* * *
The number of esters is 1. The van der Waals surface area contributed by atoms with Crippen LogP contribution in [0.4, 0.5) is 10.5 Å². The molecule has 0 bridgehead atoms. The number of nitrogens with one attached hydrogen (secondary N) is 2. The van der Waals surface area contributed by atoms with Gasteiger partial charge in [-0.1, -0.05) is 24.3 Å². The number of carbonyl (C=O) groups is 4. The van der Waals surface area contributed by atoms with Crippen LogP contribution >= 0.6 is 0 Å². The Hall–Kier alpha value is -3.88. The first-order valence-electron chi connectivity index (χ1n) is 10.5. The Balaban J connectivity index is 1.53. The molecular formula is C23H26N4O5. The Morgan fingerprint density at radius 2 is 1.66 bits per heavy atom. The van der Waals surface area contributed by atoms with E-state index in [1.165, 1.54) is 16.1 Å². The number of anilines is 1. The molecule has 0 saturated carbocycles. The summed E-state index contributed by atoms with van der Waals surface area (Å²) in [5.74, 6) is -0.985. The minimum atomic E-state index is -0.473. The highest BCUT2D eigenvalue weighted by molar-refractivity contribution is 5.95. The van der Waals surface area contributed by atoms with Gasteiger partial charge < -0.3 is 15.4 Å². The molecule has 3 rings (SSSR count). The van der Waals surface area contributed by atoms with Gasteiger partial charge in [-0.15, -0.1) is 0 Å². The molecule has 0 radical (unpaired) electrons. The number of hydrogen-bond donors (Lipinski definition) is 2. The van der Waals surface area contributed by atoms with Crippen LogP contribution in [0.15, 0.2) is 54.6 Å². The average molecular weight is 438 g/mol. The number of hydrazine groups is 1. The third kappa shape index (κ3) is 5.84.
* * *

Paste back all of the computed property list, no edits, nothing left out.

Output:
The number of esters is 1. The van der Waals surface area contributed by atoms with Crippen LogP contribution in [0.4, 0.5) is 10.5 Å². The molecule has 0 bridgehead atoms. The number of nitrogens with one attached hydrogen (secondary N) is 2. The van der Waals surface area contributed by atoms with Gasteiger partial charge in [-0.1, -0.05) is 24.3 Å². The number of carbonyl (C=O) groups is 4. The van der Waals surface area contributed by atoms with Crippen LogP contribution >= 0.6 is 0 Å². The Hall–Kier alpha value is -3.88. The first-order valence-electron chi connectivity index (χ1n) is 10.5. The Balaban J connectivity index is 1.53. The molecular formula is C23H26N4O5. The Morgan fingerprint density at radius 2 is 1.66 bits per heavy atom. The van der Waals surface area contributed by atoms with E-state index in [1.165, 1.54) is 16.1 Å². The number of anilines is 1. The molecule has 0 saturated carbocycles. The summed E-state index contributed by atoms with van der Waals surface area (Å²) in [5.74, 6) is -0.985. The minimum atomic E-state index is -0.473. The highest BCUT2D eigenvalue weighted by molar-refractivity contribution is 5.95. The van der Waals surface area contributed by atoms with Gasteiger partial charge < -0.3 is 15.4 Å². The molecule has 3 rings (SSSR count). The van der Waals surface area contributed by atoms with Gasteiger partial charge in [-0.15, -0.1) is 0 Å². The molecule has 0 radical (unpaired) electrons. The number of hydrogen-bond donors (Lipinski definition) is 2. The van der Waals surface area contributed by atoms with Crippen LogP contribution in [0.15, 0.2) is 54.6 Å². The average molecular weight is 438 g/mol. The number of hydrazine groups is 1. The third kappa shape index (κ3) is 5.84.